Are you sick of flash mobs yet? If you are then that’s just too bad – it doesn’t look like flash mobs are going anywhere anytime soon. In fact, their popularity seems only to be growing. This holiday season’s ‘Christmas Food Court Flash Mob’, a video that was uploaded just over a month ago, has already amassed a whopping 27.7 million views, making it the most popular flash mob of all time. Like I said, doesn’t look like we’ll see an end to the flash mob trend anytime soon.
‘Christmas Food Court Flash Mob’ was uploaded to YouTube on November 17 by Alphabet Photography. The video features the Chorus Niagara singing the Hallelujah Chorus in a shopping mall food court. Over 100 participants burst out in song, surprising shoppers and inspiring viewer after viewer to share the video with their friends, breaking YouTube flash mob records with crazy numbers of views.
Jeremy Scott of ReelSEO, who reported the new record yesterday, makes a great comparison to express just how popular this video has been. Scott writes, “For comparison’s sake, consider the group Improv Everywhere, who are largely considered to be the kings of flash mob videos. Their most-watched video, Frozen Grand Central – in which a large number of participants simply freeze in place for several moments in New York’s Grand Central Station – has only 24,472,619 views. The food court Hallelujah Chorus has been online for six weeks; Frozen Grand Central has been up for nearly three years.”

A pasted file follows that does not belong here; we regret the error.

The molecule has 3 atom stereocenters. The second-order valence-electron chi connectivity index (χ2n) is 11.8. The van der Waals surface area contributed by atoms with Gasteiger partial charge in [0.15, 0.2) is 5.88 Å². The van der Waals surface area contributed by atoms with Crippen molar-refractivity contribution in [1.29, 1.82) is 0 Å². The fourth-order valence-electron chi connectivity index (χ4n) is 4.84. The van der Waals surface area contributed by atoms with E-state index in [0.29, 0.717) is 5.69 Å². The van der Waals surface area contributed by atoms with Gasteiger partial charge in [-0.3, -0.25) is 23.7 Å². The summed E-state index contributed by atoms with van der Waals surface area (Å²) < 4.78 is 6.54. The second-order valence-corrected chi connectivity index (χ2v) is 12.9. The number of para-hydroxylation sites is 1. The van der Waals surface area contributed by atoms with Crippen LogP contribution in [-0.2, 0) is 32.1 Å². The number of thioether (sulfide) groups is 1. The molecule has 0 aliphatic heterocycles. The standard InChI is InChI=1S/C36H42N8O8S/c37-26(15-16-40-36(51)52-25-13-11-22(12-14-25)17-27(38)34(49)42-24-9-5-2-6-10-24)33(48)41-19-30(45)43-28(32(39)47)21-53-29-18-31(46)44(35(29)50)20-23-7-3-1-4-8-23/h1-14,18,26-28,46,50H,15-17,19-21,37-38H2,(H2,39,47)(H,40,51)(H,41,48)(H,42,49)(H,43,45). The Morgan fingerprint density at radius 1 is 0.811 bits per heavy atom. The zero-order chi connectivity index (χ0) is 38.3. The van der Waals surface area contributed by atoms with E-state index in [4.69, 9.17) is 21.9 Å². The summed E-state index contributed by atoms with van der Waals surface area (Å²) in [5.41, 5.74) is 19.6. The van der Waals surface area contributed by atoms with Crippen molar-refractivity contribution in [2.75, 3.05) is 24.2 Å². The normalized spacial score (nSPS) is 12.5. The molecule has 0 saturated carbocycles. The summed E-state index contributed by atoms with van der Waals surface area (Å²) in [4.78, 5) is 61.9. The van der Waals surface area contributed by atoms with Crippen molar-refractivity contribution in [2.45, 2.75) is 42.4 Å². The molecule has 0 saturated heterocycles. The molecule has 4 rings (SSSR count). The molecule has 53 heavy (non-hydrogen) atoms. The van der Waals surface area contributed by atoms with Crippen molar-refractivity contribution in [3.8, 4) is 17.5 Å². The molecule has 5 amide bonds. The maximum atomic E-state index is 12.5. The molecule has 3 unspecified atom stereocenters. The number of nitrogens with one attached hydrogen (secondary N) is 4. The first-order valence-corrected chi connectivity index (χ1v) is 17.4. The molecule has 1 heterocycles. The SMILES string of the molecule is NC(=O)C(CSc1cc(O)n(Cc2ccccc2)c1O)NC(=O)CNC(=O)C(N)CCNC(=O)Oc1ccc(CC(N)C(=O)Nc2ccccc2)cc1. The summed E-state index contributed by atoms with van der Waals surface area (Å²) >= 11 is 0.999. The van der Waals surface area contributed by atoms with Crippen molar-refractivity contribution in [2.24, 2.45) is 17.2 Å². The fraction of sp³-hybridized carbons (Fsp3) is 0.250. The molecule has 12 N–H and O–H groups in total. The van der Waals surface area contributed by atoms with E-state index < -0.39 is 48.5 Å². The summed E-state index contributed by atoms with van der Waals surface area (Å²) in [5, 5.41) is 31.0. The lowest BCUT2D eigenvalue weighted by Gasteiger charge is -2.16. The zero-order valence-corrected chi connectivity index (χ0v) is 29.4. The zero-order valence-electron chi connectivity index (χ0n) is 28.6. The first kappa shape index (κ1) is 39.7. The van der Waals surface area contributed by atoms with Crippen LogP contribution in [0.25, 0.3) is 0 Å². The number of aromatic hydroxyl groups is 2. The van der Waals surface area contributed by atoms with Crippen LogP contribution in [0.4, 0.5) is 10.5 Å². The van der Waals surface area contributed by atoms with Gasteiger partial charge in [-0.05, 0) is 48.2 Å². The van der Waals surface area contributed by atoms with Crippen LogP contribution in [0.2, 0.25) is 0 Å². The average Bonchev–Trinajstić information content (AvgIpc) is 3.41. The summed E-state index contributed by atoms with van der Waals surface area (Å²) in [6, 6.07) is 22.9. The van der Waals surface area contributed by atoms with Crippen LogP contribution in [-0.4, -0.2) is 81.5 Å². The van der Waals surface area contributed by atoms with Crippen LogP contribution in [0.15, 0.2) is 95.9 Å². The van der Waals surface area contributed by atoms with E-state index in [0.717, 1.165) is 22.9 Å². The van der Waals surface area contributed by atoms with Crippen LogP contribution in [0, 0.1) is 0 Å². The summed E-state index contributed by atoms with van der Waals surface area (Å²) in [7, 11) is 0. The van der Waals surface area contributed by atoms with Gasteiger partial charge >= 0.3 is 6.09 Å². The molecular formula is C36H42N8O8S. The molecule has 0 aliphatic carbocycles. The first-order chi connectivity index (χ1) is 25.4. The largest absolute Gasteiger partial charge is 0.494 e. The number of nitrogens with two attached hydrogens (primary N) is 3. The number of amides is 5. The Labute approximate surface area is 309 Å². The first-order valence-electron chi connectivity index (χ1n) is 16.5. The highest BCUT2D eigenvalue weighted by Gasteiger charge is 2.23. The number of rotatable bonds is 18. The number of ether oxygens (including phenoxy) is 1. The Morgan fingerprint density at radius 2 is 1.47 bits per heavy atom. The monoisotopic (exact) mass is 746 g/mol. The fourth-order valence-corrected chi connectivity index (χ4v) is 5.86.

So what accounts for the huge success of the Hallelujah Chorus food court flash mob? Aside from the fact that the execution of this flash mob was pretty brilliant and the singers are pretty excellent, this flash mob has a leg up over many other popular flash mobs because of the fact that it was a holiday video and people love sharing videos with their loved ones around the holiday season, especially if they are cool videos that have something to do with Christmas, Thanksgiving or other seasonal holidays.
But the truth of the matter is that I think a lot of people are just now discovering flash mobs for the first time. Sure, Improv Everywhere has got millions of views under their belt, but there are still billions of people who have no idea who they are and would have no idea what you were talking about if you used the term “flash mob” in conversation. As more and more people are exposed via holiday flash mobs, branded commercials and more, I’m sure we’ll see flash mobs becoming an even bigger part of our world, online and off.